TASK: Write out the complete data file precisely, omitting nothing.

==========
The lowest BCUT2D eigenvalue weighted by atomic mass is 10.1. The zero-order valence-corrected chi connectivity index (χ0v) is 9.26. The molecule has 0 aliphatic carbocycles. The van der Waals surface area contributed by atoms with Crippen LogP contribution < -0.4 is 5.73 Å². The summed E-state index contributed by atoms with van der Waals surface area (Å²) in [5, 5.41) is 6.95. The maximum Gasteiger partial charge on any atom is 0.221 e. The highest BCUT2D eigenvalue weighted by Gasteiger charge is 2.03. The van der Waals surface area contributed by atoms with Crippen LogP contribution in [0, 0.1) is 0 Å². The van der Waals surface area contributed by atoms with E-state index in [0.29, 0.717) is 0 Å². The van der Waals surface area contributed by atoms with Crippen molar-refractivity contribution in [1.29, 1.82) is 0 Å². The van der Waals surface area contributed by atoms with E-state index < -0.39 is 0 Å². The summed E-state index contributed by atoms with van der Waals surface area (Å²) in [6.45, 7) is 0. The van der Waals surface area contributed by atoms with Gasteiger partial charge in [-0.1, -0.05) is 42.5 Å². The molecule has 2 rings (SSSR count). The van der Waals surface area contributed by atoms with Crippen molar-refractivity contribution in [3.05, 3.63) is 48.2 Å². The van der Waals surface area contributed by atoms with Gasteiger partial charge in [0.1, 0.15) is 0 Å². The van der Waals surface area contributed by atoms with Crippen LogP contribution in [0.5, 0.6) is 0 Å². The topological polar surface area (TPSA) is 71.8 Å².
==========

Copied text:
The lowest BCUT2D eigenvalue weighted by atomic mass is 10.1. The zero-order valence-corrected chi connectivity index (χ0v) is 9.26. The molecule has 0 aliphatic carbocycles. The van der Waals surface area contributed by atoms with Crippen LogP contribution < -0.4 is 5.73 Å². The summed E-state index contributed by atoms with van der Waals surface area (Å²) in [5, 5.41) is 6.95. The maximum Gasteiger partial charge on any atom is 0.221 e. The highest BCUT2D eigenvalue weighted by Gasteiger charge is 2.03. The van der Waals surface area contributed by atoms with Crippen LogP contribution in [0, 0.1) is 0 Å². The van der Waals surface area contributed by atoms with E-state index in [0.29, 0.717) is 0 Å². The van der Waals surface area contributed by atoms with Crippen molar-refractivity contribution in [1.29, 1.82) is 0 Å². The van der Waals surface area contributed by atoms with E-state index < -0.39 is 0 Å². The summed E-state index contributed by atoms with van der Waals surface area (Å²) in [6.45, 7) is 0. The van der Waals surface area contributed by atoms with Gasteiger partial charge in [-0.1, -0.05) is 42.5 Å². The molecule has 2 rings (SSSR count). The van der Waals surface area contributed by atoms with Crippen molar-refractivity contribution in [3.05, 3.63) is 48.2 Å². The van der Waals surface area contributed by atoms with Gasteiger partial charge in [0.1, 0.15) is 0 Å². The van der Waals surface area contributed by atoms with Crippen LogP contribution in [0.5, 0.6) is 0 Å². The topological polar surface area (TPSA) is 71.8 Å².